Islandwide Struggle and Core of the Haitian Revolution

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Many may have heard of the Caribbean or more specifically the island that seems unified but yet divided into two distant colonies. Living on opposite sides of the island, living completely different lives, religion and beliefs, but many do not know why or how they came to be this way. They are Saint Domingue and Santo Domingo, currently known as the Dominican Republic and Haiti. In Graham T. Nessler’s book, “An Islandwide Struggle for Freedom” (1789-1809), he made a strong argument about Santo Domingo (La Isla Hispaniola) and its struggles, emphasizing that scholars of the Haitian revolution analyzed the situation of Saint Domingue, the French part of the island, and ignored the situation in Spanish Santo Domingo. This monograph examines this conflict as an “island wide struggle over the meaning, and boundaries of liberty, citizenship, and racial equality”(2).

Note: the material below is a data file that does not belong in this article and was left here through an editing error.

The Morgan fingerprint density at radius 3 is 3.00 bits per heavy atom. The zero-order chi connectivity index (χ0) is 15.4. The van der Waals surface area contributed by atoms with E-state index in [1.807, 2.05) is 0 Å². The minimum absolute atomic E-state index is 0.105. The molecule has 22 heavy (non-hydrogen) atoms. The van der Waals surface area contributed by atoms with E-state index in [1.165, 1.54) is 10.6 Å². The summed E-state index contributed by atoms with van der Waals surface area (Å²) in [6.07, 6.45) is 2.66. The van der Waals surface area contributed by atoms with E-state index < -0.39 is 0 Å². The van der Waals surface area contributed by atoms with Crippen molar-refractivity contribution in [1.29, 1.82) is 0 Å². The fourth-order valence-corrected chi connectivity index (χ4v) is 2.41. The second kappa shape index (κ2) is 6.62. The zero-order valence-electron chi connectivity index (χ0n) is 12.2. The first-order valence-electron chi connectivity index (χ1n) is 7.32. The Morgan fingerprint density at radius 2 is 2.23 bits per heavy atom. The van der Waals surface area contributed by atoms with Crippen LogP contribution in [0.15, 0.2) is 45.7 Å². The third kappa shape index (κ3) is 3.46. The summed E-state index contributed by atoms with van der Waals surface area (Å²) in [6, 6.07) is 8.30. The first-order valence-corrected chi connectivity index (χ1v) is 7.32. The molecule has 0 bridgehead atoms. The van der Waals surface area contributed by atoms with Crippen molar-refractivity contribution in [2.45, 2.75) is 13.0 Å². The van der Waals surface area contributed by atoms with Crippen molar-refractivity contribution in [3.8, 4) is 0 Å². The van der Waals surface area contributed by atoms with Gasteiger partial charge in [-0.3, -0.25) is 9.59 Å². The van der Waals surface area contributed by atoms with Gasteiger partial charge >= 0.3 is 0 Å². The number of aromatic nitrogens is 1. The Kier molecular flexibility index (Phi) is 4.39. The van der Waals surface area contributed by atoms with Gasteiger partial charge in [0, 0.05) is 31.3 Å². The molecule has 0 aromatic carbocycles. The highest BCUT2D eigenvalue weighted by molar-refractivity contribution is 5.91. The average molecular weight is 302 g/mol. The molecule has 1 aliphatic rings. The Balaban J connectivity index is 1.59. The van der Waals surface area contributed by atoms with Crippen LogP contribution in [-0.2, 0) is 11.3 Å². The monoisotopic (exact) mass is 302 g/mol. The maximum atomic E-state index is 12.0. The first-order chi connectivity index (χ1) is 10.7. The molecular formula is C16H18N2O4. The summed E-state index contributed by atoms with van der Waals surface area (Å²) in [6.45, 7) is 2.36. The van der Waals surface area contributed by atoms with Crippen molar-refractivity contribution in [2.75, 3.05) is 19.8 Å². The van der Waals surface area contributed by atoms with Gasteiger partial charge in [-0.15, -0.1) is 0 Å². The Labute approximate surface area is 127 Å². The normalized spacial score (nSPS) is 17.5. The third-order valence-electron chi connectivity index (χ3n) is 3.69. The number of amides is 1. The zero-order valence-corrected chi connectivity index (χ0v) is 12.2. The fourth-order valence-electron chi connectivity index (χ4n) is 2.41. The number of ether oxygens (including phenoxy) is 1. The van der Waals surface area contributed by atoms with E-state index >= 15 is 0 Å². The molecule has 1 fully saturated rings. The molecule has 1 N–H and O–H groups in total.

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Nessler stated that fundamentally the Haitian Revolution was a transimperial and intercolonial story in which enslaved people, free people “of color,” and numerous other parties sought to defend, reconfigure, or dismantle the parameters of empire and slavery. He believed that the Haitian Revolution era was a key arena that intertwined the French and Spanish political crisis that crushed Napoleon’s dream of reasserting French power in the Americas, proved critical in enabling the United States’ westward expansion, helped catalyze the Spanish American independence wars, and reshaped the geopolitics of the Western world.